The U.S. Senate is expected to vote this weekend on repealing the military's "don't ask don't tell" policy. Reports show there are barely enough votes to pass the controversial measure that would let gays serve openly in the military. The next stop would most likely be President Barack Obama's desk.
Rep. Howard "Buck" McKeon, R-Calif., the top Republican on the House Armed Services Committee, told CBN News the repeal of the policy will be a terrible mistake.
"Why would we want to take the risk of any kind of experiment like this?" he asked.
McKeon pointed to the Pentagon's own report on the effects of the repeal which showed that roughly 12 percent of spouses said they would encourage their spouse to get out of the military if this law was changed.
"That's a pretty big number," McKeon said. "I would wonder about the effect on readiness and morale and so forth."
Yet despite dogged opposition from conservatives and some top military personnel who said the policy could lead to chaos and put American troops in danger, U.S. House Speaker Nancy Pelosi, D-Calif., still mustered enough votes in the House to pass a bill. Sen. Harry Reid, D-Nev., has shown that he has the votes to pass it in the Senate as well.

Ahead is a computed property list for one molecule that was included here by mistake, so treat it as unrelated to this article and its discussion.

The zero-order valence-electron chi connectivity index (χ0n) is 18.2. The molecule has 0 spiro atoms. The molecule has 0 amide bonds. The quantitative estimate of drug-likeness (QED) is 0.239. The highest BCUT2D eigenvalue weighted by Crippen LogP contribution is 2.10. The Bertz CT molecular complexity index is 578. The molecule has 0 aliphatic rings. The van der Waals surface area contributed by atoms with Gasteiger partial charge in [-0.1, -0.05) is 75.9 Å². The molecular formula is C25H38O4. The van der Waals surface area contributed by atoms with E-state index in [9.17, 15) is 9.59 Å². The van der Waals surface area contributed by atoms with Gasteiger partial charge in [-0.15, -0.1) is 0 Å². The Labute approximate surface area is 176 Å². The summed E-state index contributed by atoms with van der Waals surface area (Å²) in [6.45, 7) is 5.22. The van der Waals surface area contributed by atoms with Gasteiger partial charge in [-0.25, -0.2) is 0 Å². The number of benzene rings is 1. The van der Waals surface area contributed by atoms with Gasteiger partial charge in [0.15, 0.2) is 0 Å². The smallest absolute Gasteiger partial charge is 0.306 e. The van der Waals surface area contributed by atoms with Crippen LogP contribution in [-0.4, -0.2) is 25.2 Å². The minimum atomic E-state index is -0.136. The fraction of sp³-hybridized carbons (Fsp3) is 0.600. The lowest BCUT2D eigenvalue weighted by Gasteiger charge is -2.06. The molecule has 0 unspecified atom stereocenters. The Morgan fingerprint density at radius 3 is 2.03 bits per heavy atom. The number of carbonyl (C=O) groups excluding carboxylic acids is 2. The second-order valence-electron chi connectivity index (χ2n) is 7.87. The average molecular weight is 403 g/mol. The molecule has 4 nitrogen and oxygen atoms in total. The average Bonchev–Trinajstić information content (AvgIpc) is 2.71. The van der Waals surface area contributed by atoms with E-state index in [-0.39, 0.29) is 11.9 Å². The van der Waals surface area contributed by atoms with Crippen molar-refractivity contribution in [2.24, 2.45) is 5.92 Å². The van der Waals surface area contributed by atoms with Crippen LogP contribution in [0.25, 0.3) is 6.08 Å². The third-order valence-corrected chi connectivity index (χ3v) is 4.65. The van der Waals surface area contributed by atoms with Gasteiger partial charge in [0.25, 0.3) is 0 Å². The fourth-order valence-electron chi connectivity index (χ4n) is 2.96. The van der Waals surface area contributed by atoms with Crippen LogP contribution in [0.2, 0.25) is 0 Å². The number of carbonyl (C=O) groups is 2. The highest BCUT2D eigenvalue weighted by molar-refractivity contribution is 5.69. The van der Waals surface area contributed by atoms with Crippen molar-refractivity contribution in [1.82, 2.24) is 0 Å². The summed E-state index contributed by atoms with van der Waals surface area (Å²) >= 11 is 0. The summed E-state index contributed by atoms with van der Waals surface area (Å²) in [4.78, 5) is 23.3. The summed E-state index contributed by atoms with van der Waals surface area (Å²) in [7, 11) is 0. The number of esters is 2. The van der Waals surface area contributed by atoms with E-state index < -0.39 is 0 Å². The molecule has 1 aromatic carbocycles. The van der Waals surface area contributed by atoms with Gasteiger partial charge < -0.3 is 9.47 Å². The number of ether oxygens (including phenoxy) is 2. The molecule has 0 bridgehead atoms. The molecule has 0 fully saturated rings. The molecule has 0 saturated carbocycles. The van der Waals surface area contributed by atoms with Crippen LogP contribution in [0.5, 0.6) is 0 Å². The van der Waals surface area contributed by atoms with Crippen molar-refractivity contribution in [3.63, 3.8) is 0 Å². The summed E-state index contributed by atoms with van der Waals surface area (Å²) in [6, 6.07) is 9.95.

"For those who can vote to appease a small base of Harry Reid and Nancy Pelosi and sacrifice the lives of young Marines who are putting their lives on the line for this nation, I don't know how they can live with that knowing that the blood of those young Marines will be on their hands," said Tony Perkins, president of the family Research Council.
To repeal "don't ask, don't tell," the Senate will need at least 60 votes. To get there, they'll need four Republicans to join in with Democrats.
Conservatives will be taking note of the GOP group of four who have announced support for the repeal -- Sens. Susan Collins, R-Maine, Scott Brown, R-Mass., Lisa Murkowski, R-Alaska, and Olympia Snowe, R-Maine.
Democrats and gay rights groups have been able to gain additional support, because they've been successful at framing this as a civil rights issue. However, another factor has been the support of U.S. Defense Secretary Robert Gates. That leaves Perkins, a former Marine, extremely disappointed.
"I think he's caved under the pressure of this administration," Perkins said. "I've spoken to a number of military leaders both active duty and retired who have had great respect for him, but have lost it in the wake of this debate."
Yet this debate may end with a gay rights victory and President Obama's signature.